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Why China's economic reforms differ: the M-form hierarchy and entry/expansion of the non-state sector

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  • Qian, Yingyi
  • Xu, Chenggang

Abstract

China's thirteen years of reforms (1979-1991) have achieved an average GNP annual growth rate of 8.6%. What makes China's reforms from those of Eastern Europe and the Soviet Union is the sustained entry and expansion of the non-state sector. We argue that the organization structure of the economy matters. Unlike their unitary hierarchical structure based on the functional or specialization principles (the U-form), China's hierarchical economy has been the multi-layer-multi-regional one mainly based on territorial principle (the deep M-form, or briefly, the M-form). Reforms have further decentralized the M-form economy along regional lines, which provided flexibility and opportunities for carrying out regional experiments, for the rise of non-state enterprises, and for the emergence of markets. This is why China's non-state sector share of industrial output increased from 22% in 1978 to 47% in 1991 and its private sector's share from zero to about 10%, both being achieved without mass privatization and changes in the political system.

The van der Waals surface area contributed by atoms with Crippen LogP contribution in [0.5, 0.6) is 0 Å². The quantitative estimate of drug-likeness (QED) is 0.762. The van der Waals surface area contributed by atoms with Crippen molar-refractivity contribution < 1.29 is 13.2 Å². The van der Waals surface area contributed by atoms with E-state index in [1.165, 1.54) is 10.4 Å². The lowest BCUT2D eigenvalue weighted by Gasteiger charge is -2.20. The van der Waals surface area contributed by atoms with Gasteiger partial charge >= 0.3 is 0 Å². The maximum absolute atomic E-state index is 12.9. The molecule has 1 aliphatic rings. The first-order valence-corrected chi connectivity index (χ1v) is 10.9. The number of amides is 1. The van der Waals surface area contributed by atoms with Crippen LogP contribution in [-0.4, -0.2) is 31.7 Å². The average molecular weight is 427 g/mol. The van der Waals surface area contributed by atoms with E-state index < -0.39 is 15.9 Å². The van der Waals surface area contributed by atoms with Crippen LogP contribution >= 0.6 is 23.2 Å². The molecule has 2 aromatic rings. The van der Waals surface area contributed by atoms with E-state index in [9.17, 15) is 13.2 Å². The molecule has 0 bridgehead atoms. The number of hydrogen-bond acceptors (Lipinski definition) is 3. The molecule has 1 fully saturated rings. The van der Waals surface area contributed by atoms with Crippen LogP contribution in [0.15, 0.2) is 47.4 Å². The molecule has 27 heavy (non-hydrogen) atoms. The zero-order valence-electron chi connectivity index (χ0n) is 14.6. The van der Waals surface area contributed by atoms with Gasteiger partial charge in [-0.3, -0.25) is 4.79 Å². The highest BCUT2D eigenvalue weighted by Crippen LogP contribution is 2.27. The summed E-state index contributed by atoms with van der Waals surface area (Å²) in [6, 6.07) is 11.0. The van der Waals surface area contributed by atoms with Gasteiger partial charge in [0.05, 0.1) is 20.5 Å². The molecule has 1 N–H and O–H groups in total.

Suggested Citation

  • Qian, Yingyi & Xu, Chenggang, 1993. "Why China's economic reforms differ: the M-form hierarchy and entry/expansion of the non-state sector," LSE Research Online Documents on Economics 121941, London School of Economics and Political Science, LSE Library.
  • Handle: RePEc:ehl:lserod:121941
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    JEL classification:

    • O10 - Economic Development, Innovation, Technological Change, and Growth - - Economic Development - - - General
    • E00 - Macroeconomics and Monetary Economics - - General - - - General

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